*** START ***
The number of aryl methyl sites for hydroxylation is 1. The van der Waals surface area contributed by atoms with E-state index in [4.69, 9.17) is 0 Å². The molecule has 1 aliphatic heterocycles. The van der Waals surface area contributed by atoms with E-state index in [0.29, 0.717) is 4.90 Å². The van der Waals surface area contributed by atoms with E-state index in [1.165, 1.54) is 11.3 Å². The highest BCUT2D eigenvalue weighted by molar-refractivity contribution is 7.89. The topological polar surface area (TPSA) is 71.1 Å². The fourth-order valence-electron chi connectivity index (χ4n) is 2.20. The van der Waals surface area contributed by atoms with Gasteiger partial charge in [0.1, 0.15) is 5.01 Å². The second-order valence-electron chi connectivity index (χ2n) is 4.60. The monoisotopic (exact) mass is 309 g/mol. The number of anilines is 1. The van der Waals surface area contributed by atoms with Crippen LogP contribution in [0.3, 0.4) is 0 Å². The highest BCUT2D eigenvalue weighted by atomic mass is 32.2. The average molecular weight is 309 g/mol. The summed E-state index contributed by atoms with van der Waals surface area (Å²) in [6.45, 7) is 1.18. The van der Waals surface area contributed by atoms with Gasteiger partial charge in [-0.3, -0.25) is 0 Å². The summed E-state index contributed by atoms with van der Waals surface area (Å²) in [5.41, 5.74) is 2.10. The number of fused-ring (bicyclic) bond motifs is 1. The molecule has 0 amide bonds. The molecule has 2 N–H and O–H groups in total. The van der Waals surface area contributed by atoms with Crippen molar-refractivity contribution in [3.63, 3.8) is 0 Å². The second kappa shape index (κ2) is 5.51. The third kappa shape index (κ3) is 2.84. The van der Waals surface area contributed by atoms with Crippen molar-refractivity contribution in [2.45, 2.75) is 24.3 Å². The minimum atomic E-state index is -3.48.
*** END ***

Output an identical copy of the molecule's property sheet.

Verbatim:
The number of aryl methyl sites for hydroxylation is 1. The van der Waals surface area contributed by atoms with E-state index in [4.69, 9.17) is 0 Å². The molecule has 1 aliphatic heterocycles. The van der Waals surface area contributed by atoms with E-state index in [0.29, 0.717) is 4.90 Å². The van der Waals surface area contributed by atoms with E-state index in [1.165, 1.54) is 11.3 Å². The highest BCUT2D eigenvalue weighted by molar-refractivity contribution is 7.89. The topological polar surface area (TPSA) is 71.1 Å². The fourth-order valence-electron chi connectivity index (χ4n) is 2.20. The van der Waals surface area contributed by atoms with Gasteiger partial charge in [0.1, 0.15) is 5.01 Å². The second-order valence-electron chi connectivity index (χ2n) is 4.60. The monoisotopic (exact) mass is 309 g/mol. The number of anilines is 1. The van der Waals surface area contributed by atoms with Crippen LogP contribution in [0.3, 0.4) is 0 Å². The highest BCUT2D eigenvalue weighted by atomic mass is 32.2. The average molecular weight is 309 g/mol. The summed E-state index contributed by atoms with van der Waals surface area (Å²) in [6.45, 7) is 1.18. The van der Waals surface area contributed by atoms with Gasteiger partial charge in [-0.3, -0.25) is 0 Å². The summed E-state index contributed by atoms with van der Waals surface area (Å²) in [5.41, 5.74) is 2.10. The number of fused-ring (bicyclic) bond motifs is 1. The molecule has 0 amide bonds. The molecule has 2 N–H and O–H groups in total. The van der Waals surface area contributed by atoms with Crippen molar-refractivity contribution in [3.63, 3.8) is 0 Å². The second kappa shape index (κ2) is 5.51. The third kappa shape index (κ3) is 2.84. The van der Waals surface area contributed by atoms with Crippen molar-refractivity contribution in [2.45, 2.75) is 24.3 Å². The minimum atomic E-state index is -3.48.